Dr. David Weinstein, who studies and treats patients with glycogen storage disease at the University of Florida, was almost out of funding when he heard that Dylan wanted to help raise money to find a cure for the disease. Dylan was only 6 years old at the time, so Weinstein mostly just thought he was cute.

But Dylan had other plans. He wrote a book called “Chocolate Bar,” and explained to his parents “chocolate bar” means “awesome” to him. “Disneyland is so chocolate bar,” the book starts out. The last page says, “I like to help my friends. That is the biggest chocolate bar.”

Dylan’s project raised more than $750,000 in a little more than a year by selling the books for $20 each in all 50 states and 42 countries. Every cent goes to Weinstein’s lab.

“Boy, have I been shocked,” Weinstein told ABC News in September, when the book had crossed the $400,000 mark. “He’s raised more money for this disease than all the medical foundations and all the grants combined. Ever.”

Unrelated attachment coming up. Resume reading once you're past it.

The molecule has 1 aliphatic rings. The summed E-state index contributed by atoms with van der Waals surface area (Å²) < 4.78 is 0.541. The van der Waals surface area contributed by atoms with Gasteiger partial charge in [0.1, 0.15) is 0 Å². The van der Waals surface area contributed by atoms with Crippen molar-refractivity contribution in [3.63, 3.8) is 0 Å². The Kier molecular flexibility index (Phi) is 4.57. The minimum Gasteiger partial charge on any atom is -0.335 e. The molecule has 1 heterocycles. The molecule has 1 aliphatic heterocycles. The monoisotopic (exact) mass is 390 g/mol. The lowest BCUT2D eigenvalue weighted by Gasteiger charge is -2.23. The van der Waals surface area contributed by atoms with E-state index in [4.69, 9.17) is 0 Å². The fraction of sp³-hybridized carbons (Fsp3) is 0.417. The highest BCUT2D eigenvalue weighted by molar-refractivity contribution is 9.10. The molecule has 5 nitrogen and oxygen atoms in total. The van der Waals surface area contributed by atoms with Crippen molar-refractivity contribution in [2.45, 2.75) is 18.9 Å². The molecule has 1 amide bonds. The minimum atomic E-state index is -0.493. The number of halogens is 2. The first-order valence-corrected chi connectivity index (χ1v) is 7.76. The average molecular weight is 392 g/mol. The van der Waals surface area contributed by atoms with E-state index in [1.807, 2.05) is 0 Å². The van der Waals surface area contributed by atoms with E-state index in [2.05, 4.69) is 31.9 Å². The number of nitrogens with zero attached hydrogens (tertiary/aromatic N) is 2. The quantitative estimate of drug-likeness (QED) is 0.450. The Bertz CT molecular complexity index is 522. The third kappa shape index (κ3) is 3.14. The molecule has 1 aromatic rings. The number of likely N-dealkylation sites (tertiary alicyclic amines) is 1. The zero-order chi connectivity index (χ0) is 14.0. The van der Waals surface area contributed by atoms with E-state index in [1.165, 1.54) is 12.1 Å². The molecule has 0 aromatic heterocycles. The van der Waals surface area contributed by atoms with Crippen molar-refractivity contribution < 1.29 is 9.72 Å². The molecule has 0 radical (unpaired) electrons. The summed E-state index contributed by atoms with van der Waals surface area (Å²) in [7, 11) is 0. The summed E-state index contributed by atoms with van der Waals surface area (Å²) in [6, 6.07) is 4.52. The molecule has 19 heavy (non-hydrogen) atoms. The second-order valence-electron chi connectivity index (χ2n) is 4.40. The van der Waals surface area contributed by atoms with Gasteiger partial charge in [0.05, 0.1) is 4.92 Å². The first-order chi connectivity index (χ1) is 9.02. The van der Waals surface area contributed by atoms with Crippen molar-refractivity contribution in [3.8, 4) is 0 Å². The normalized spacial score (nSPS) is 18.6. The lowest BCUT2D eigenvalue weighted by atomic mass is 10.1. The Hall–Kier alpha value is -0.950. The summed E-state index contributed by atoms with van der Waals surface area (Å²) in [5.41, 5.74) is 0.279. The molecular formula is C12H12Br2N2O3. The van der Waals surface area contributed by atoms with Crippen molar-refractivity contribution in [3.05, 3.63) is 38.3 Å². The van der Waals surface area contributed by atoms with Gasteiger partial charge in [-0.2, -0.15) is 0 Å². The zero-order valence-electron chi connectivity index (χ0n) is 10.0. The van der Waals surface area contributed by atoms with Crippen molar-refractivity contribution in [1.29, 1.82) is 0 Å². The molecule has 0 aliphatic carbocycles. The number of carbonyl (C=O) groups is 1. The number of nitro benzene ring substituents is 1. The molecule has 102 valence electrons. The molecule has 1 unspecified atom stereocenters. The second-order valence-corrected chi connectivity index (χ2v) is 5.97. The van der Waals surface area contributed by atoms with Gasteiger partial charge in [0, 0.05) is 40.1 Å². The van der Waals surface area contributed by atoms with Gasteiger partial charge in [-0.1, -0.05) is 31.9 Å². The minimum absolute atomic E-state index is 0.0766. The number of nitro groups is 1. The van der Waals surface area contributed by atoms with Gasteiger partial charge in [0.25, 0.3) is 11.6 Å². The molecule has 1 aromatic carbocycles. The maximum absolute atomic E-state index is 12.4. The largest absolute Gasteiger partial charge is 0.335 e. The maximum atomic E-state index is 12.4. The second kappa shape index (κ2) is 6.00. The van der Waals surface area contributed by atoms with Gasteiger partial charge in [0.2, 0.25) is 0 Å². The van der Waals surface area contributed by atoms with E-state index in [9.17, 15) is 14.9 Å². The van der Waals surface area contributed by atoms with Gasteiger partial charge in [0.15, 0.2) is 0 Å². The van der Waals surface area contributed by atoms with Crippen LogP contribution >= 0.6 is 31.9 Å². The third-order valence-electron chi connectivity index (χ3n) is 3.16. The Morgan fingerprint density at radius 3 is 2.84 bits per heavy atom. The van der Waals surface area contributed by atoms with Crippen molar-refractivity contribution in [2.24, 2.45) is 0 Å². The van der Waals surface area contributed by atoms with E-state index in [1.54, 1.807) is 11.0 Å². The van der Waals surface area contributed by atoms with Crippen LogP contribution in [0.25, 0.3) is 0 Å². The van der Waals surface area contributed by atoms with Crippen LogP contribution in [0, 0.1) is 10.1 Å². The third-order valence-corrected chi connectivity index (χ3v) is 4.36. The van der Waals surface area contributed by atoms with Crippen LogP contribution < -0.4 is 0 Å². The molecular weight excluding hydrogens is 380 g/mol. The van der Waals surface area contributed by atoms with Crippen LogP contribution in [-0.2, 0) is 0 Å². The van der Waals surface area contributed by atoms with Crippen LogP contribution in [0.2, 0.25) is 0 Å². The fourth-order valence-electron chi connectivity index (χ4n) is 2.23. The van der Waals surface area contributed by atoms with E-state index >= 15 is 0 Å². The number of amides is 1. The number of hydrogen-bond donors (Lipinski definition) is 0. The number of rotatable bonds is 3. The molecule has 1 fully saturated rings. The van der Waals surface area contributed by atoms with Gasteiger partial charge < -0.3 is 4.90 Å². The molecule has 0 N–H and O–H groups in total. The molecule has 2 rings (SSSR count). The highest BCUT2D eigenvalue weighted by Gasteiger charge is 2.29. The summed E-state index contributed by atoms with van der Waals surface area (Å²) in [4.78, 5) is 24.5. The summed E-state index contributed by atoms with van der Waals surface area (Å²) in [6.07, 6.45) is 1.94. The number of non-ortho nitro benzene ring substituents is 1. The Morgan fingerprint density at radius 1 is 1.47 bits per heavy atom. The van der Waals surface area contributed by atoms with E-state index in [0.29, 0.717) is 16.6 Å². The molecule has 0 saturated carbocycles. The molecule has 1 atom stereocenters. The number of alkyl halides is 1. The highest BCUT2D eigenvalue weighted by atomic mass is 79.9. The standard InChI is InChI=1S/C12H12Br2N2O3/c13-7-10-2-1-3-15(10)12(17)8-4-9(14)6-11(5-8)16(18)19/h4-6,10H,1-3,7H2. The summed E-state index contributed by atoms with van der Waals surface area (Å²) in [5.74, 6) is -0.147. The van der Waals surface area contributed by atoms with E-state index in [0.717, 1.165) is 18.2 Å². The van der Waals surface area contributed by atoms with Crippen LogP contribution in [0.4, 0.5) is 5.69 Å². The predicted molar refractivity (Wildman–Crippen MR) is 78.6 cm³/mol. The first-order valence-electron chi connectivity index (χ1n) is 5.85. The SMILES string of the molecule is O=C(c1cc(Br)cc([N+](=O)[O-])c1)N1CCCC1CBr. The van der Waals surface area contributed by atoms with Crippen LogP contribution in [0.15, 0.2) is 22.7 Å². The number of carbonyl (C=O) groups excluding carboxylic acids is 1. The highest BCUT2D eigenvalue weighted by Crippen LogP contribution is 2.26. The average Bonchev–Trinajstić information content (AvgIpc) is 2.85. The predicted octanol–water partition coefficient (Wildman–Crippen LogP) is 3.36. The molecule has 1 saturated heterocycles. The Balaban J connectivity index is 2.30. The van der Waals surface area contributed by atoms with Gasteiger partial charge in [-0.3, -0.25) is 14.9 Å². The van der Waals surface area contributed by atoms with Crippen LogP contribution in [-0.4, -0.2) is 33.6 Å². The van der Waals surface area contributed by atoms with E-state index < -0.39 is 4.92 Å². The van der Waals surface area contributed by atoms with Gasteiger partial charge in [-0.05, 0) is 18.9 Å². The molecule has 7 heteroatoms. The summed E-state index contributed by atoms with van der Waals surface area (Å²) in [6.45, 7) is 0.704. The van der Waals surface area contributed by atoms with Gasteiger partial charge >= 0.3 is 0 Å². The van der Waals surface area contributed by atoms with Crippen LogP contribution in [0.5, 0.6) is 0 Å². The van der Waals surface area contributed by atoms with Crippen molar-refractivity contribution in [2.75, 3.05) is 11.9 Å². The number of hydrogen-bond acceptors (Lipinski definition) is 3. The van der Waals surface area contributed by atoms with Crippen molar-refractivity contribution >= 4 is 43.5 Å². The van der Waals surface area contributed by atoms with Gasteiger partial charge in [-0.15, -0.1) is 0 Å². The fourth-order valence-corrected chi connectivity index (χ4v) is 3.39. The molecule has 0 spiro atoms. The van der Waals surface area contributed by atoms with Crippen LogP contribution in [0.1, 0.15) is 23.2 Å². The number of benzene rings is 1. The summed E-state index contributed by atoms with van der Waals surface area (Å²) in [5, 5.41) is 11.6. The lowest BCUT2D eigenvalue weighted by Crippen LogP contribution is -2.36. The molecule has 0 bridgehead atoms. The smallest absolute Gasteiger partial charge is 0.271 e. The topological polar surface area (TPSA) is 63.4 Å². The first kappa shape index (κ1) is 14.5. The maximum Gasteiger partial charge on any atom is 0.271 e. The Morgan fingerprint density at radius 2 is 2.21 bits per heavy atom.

When this story aired on ABC World News Wednesday night, “Chocolate Bar” had raised more than $500,000. Fewer than 24 hours later, it had raised an additional $250,000.

When asked where the two boys will be in 10 or 15 years, Dylan said, “High school, and probably his disease would be cured ’cause it’s not going to take like 15 years to be cured.”

That would be so chocolate bar.

Charlotte Jordan, 6, (left) with her sister Alexis Jordan, 10.

Gift of Hope

by Melanie Stawicki Azam

Florida Physician

For Lindsay Jordan, it was a mixed blessing when her daughter Charlotte was diagnosed with glycogen storage disease type 1a.

On one hand, the California mother finally knew why her 3-year-old little girl had been struggling to thrive since birth. At the same time, she faced the sobering reality that Charlotte had a rare genetic disease that could be fatal if not properly treated.

“It was a surreal experience, but I knew she’d been sick,” Jordan said.

Little did she know that Charlotte’s condition would take her to the other side of the U.S. for treatment and inspire her family to donate $1 million to UF to help find a cure for glycogen storage disease type 1a, also known as GSD 1a.

The Fry Foundation, which Lindsay Jordan’s parents, Stephen T. and Cynthia Fry, created, donated the money to establish The Charlotte’s Cure for Type 1a GSD fund. The money will support research geared toward finding a cure for the disease.